Although it doesn’t happen often here because of our high, dry, climate, sometimes you will see small gray to whitish, fuzzy patches on your houseplants. Most likely this is powdery mildew.
Ideal conditions for the formation of this form of mold is when the leaves are dry, the light conditions are low, temperatures are moderate, there is little air circulation, but the humidity is high which are exactly the conditions most of us have in our homes during the winter months. This is especially true if the pot remains damp for a extended period of time after watering.
The good news is that it’s one of the easier plant problems to recognize and diagnose. Although there are several types of mildew, they all look the same. When you look at your plant, you will notice splotchy white or gray fuzzy spots on the leaves. Most of the time it will be on the tops of the leaves, but powdery mildew can be on the bottoms as well, so it’s a good idea to check there from time to time.
Powdery mildew isn’t pretty, splotching up your leaves, but it isn’t fatal either and is easily treated. However, since any disease will weaken a houseplants health, you want to be sure to be on top of this once you spot it. If too much of the leaf surface becomes covered in the mold, it can impair photosynthesis and cause the leaves to drop. So now you not only have a moldy plant, but a naked one as well!
So how did your otherwise, well cared for, and clean houseplants get this? The bad news is that powdery mildew is everywhere. The fungi overwinter in plant material in your pots or out in the garden and then are spread via the spores they produce in the spring. They are carried by wind, insects or even water splashing from one plant to another.
Prevention is your biggest gun in stopping the spread of this disease. Begin with clean, healthy houseplants, or garden plants. Healthy plants are less likely to become diseased in the first place and, if they are subject to the spores and ideal conditions, they are more likely to be able to fend it off. Plants like tomatoes are constantly being bred to be more resistant to mildew because it’s known that this is such a big concern in home gardens.
Prevent the formation of powdery mildew in several ways. Avoiding overcrowding- either with your houseplants indoors, or in your garden outside. I know I have a tendency to over plant my squash patch and always seem to have mildew problems there, especially as the plants mature, the leaves get large and crowd each other, and shade the soil underneath.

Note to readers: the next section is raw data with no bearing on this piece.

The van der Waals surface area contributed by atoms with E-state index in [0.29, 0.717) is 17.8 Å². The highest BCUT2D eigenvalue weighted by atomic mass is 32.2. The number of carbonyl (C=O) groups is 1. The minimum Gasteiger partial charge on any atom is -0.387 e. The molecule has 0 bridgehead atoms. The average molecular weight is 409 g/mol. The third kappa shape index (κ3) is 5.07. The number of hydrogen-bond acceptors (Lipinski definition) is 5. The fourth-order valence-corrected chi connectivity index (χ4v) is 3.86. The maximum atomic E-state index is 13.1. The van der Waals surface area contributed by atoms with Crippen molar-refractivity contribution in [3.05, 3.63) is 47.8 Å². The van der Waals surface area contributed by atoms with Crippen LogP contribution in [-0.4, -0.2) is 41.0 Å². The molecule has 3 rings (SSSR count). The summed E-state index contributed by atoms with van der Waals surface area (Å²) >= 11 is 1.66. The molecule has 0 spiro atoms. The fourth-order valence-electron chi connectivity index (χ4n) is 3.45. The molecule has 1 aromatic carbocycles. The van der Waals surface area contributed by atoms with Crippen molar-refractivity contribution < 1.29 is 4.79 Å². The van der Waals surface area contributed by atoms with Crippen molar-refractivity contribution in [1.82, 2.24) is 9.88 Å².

Don’t over fertilize your plants. The new, tender growth is most susceptible to this disease so don’t push your plants to send out those new shoots until you have resolved the problem on the older growth. If you do, then you will just exacerbate the existing issue.
Place plants where there is adequate light and air circulation and avoid over watering. Most plants can take much less water than you think and still thrive.
If your plant already has powdery mildew, here’s what to do to clean it up. Start by removing and discarding any infected parts of the plant that you can, especially leaves that have already yellowed or those mostly covered with the mold.
Although many people are finding some success with home based organic controls such as baking soda, mouthwash, or milk, this is a problem that almost always needs a stronger control and application of a good fungicide is the best way to combat powdery mildew and clean it up before it spreads. Follow label directions for whatever you choose, but most fungicides will need to be reapplied every 7-14 days until the problem resolves itself.
An effective organic solution is copper fungicide which can not only be used on your houseplants without any damaging effects, but also on your edibles in the garden. Infuse is also a good choice. However, because this is a systemic and works up through the capillary system of the plant and remains in the plant itself, rather than just being on the surface, you don’t want to use it on anything you might eat.
Your indoor plants will thank you if you take a few minutes now to scout the leaves and make sure they are happy and healthy heading into the spring season.
Gail Vanik can be reached at 970-565-8274 or by email at firstname.lastname@example.org.